14 14 Two Most Common Pathways to Market in the U.S. Premarket Notification (PMN or 510(K)) Safe and effective to a legally marketed (predicate) device through demonstration of substantial equivalence Class I, II, or III (pre-amendment) Premarket Approval (PMA) Demonstration of safety and effectiveness (supported by clinical data) Class III (new, high risk devices and no predicate device, new indications) The primary regulation that allows to conduct clinical trials using unapproved medical devices in the U.S. without complying with the FD&C Act is… the IDE or Investigational Device Exemption (21 CFR Part 812)

15 15 Use of Consensus Standards & Guidance Documents CDRH Standards Program Guidance Documents They are non-binding but very useful in streamlining the regulatory approval process.

16 16 Legal Import of Medical Devices into the U.S. Market Section 801(a) – (d) of the FD&C Act Subject to examination by FDA even if the product is authorized for marketing in another country. Devices must be safe and effective. Must contain informative and truthful labeling in English. Imported products are required to meet the same standards as domestic goods. Establishment Registration Medical Device Listing Compliant Labeling GMP/Quality Systems Appropriate Marketing Applications unless exempt 510(k) PMA Adverse Event Reporting, Records/Complaint Files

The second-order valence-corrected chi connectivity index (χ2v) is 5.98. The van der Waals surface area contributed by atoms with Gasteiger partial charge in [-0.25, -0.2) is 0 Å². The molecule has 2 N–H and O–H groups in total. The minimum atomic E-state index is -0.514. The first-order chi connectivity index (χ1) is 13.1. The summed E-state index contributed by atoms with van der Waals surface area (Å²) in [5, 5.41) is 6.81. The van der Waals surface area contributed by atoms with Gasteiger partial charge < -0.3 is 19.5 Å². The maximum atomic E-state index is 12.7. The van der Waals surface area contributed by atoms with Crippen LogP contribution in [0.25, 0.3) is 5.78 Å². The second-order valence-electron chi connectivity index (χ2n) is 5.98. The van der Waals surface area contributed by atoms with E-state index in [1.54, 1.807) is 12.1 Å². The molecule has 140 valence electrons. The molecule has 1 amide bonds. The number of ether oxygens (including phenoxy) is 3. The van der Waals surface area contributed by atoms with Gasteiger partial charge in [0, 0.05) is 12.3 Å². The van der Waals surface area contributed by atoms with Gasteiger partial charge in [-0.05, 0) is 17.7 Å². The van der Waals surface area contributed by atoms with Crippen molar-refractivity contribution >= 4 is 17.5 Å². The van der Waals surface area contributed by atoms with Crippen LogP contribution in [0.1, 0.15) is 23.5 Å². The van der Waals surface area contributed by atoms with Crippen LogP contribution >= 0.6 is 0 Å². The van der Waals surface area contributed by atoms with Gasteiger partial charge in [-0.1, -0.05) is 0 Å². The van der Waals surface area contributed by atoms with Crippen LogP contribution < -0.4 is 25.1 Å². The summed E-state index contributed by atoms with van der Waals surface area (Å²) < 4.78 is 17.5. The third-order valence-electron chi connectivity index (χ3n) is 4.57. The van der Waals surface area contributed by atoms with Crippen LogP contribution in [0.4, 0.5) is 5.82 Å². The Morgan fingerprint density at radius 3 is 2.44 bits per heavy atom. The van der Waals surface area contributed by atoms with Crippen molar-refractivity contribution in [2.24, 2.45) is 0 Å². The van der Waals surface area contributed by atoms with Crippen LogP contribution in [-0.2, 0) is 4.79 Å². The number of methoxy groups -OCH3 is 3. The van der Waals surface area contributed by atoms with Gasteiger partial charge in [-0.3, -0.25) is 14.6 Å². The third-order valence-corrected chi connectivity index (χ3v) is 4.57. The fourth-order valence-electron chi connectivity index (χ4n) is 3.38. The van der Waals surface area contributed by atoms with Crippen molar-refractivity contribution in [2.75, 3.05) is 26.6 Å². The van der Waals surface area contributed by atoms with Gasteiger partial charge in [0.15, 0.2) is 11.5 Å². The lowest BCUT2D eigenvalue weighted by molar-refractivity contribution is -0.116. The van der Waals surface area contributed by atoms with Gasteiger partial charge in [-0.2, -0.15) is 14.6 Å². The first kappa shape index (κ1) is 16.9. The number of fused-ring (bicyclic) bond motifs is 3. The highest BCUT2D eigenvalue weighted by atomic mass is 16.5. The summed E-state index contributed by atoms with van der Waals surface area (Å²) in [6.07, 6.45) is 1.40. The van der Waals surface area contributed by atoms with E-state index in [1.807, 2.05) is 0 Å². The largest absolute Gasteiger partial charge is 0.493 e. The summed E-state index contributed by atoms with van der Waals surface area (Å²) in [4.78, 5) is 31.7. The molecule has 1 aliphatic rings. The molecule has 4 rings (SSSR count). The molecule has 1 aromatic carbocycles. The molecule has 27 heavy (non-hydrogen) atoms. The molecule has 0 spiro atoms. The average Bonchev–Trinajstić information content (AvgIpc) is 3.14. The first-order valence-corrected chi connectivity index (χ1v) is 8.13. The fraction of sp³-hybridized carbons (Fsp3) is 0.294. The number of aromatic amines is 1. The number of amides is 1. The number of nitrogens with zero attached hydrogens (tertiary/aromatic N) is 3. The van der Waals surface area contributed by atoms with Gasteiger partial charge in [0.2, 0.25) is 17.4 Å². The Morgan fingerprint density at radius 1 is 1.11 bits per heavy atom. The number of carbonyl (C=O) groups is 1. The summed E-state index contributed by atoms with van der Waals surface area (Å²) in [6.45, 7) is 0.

17 17 Summary If a product is labeled, promoted or used in a manner defined in section 201(h) of the Federal Food Drug & Cosmetic (FD&C) Act, it will be regulated by the FDA as a medical device. USFDA CDRHs regulatory paradigm is risk-based classification. The levels of regulatory control are based on the classification. Unless exempt, they require a premarket notification clearance or a premarket approval application. In entering the U.S. medical device market, First determine if it meets definition of medical device. Then determine how the may FDA classify the device, if known. Finally, gather your information, collect the necessary data, organize your submission. Products imported into the U.S. meets the same standards and requirements as domestic goods.

18 18 CDRH manages risk across the Total Product Life Cycle applied across Center activities

19 19 CDRH Databases Registration and Listing Premarket Approvals (PMA) Premarket Notifications (510(k)) Product Classification FDA-Recognized Consensus Standards MAUDE (Manufacturer and User Facility Device Experience) MDR (Medical Device Reporting) 92-96 and others…

20 20 Division of Small Manufacturers, International and Consumer Assistance (DSMICA) E-mail: Fax(00)1-240-276-3151 Phone(00)1-240-276-3150 Write to us at: International Staff, Center for Devices and Radiological Health, HFZ-220 1350 Piccard Drive Rockville, MD 20850 USA Device Advice (a self- service, interactive Site)